Your mobile or branch office worker will access the Internet, the WAN-optimization-as-a-service will then accelerate that user as he traverses the Internet before handing it off to Microsoft's cloud data center. Here, only the "first mile" and "last mile" (the short connection from the user to the Internet and the Internet to the data center) are left un-optimized; the majority of the connection is accelerated by the cloud-based WAN optimization service.
Why it matters: Both the virtual and cloud-based form factors help lower the cost of WAN optimization by giving more flexible deployment options. You can deploy dedicated appliances when user and performance needs require it, while supplementing them with virtual and cloud form factors when economics or application types warrant it.
WAN optimization capability #2: Quality of Service
Network engineers should also consider quality of service (QoS) and decide which applications and services deserve specific amounts of bandwidth. You're prioritizing traffic to guarantee a high level of performance for specific mission-critical applications. Other non-essential (usually personal or recreational in nature) applications get a lower priority.
Traditionally, video and voice have topped the priority list, but as companies change the way they do business they should prioritize cloud-based services too, like Office 365 and Salesforce.com. You will need to decide which Internet-based applications and services drive the most value and assign those higher bandwidth. Turn to application monitoring tools to sort through all the data to make the right choices for your network and business.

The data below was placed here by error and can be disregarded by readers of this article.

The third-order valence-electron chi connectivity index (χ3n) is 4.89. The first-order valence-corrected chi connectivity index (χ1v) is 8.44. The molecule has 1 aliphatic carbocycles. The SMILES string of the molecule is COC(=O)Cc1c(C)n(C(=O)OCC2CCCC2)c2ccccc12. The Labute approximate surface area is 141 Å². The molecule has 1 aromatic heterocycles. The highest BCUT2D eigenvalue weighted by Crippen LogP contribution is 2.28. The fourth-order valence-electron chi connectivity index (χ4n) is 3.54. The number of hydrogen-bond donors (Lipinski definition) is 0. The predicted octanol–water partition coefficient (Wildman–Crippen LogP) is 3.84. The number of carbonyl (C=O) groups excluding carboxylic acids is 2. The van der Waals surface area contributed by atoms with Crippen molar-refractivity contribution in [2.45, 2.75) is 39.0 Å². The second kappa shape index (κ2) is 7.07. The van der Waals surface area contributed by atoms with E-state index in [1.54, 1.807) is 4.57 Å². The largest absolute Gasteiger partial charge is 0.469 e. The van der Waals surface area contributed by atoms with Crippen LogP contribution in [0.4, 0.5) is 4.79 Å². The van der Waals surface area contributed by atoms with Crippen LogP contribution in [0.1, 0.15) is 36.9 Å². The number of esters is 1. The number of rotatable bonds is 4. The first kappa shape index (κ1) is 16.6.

Why it matters: QoS techniques help avoid unnecessary bandwidth upgrades by ensuring business-critical applications are not competing for valuable network resources. Moreover, QoS gives IT teams a way of aligning network and applications with business requirements, a critical component in providing a superior user experience.
WAN optimization capability #3: Path selection
Complementary to quality of service is the concept of path selection, which is essentially quality of path. Like QoS, path selection allows you to prioritize which traffic traverses which network link. You can send traffic out on a specific link based on performance, cost, security or availability criteria.
For example, traditionally we would backhaul Internet traffic across a private network, then send it off to the Internet, then route it back across the private network to the end user. Since these secure links are often quite expensive, the economics of this approach are poor. Plus, the user experience is terrible. Because so much Internet traffic is now mission-critical applications, this double trip of Internet traffic just clogs the central network when a direct-to-net link would be faster and more cost effective.
Let's examine another practical application of path selection. Consider a law firm paying for expensive 15Mbps MPLS connections from all of its offices back to its data centers. A WAN optimization solution with path selection found that a large amount of branch traffic is to the Internet for applications such as Office 365 or cloud-based document management. The firm realized if they cut those connections to 8Mbps, with the money saved they could then get 45Mpbs direct Internet connections at each location. Now they get 53Mbps aggregate bandwidth at zero additional cost. Equally important, the direct-to-Internet user experience can be made faster and more reliable with the deployment and QoS options detailed above.
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